Material and Methods
Theoretically, the growth of the virus spread is exponential due to the sufficiency of resources. The growth therefore follows an ordinary differential equation:
with solution y(t) = y (0) ert, where y (0) is the number of infected individuals at the beginning of dynamics, and r is the growth rate. However, outbreaks of many infective diseases show that, compared with exponential growth, sub-exponential growth is more common, such as with the growth rates of HIV/AIDS , Ebola , and foot-and-mouth disease . What is more, there are several explanations for the sub-exponential growth: spatial heterogeneity, clustering of contacts [14, 15], and the heterogeneity in behavioral changes . In the SIR model, the heterogeneity in time [14–16], space , and in combination  can lead to sub-exponential growth. For COVID-19, the underlying mechanisms governing sub exponential growth can be difficult to disentangle and, thus, to model.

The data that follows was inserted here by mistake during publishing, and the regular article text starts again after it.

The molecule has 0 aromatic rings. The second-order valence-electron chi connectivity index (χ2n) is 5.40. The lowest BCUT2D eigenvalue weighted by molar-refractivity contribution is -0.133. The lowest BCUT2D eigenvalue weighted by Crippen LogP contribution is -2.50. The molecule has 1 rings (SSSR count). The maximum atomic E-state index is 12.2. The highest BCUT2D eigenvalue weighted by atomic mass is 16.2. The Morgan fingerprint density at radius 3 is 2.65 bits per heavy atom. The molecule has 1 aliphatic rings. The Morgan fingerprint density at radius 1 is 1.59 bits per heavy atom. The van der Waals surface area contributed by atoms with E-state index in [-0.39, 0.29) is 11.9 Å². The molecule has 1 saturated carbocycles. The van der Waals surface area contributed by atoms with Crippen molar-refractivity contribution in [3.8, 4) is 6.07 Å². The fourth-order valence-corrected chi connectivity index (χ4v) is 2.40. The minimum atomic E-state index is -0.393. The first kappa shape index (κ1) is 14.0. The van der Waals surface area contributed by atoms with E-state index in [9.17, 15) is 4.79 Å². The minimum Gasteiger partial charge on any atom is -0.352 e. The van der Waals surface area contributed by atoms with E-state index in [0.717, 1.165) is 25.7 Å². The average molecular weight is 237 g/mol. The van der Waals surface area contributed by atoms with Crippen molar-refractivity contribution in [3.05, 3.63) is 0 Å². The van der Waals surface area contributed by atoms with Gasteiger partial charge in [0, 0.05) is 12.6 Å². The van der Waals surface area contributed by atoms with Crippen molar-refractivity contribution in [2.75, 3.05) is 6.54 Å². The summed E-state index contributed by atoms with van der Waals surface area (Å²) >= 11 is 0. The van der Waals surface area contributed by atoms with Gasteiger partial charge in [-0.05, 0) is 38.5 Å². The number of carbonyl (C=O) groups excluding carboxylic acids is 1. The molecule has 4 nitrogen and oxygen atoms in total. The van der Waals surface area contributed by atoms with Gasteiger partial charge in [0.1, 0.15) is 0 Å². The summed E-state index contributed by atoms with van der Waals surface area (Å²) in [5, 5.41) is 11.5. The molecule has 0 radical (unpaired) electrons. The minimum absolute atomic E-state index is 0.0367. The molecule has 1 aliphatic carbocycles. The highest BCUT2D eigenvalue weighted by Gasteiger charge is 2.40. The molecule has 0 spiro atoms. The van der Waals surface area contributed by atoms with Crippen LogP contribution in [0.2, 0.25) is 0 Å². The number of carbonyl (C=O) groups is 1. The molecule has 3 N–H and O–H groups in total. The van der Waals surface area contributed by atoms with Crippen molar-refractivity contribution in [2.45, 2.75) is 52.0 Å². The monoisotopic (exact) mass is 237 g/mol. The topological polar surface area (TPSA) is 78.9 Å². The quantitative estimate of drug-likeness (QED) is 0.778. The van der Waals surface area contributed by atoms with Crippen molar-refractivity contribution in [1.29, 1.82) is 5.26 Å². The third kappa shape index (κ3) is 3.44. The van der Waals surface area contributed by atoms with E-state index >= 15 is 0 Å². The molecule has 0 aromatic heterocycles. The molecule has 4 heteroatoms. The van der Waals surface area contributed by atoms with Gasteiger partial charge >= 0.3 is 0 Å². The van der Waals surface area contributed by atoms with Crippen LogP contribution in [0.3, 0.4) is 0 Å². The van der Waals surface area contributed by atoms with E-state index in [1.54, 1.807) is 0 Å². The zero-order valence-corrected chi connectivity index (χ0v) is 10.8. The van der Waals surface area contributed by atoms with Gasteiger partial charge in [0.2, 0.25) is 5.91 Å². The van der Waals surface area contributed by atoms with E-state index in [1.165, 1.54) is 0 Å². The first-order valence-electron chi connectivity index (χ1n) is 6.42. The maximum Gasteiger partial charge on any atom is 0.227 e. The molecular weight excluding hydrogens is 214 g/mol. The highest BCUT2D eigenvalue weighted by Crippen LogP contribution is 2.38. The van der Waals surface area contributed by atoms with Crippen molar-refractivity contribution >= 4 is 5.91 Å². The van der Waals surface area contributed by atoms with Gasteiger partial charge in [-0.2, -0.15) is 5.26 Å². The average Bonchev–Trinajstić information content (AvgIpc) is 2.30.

In terms of non-pharmaceutical intervention, the growth will not be exponential and is referred to as the effectiveness of the mitigation. Moreover, the degree of sub-exponential growth (or even much slower growth) can be referred to as the effectiveness of different control measures. A phenomenological model is therefore more flexible through the introduction of a tuning parameter p that considers the sub-exponential or even much slower growth. The general-growth model is given as follows: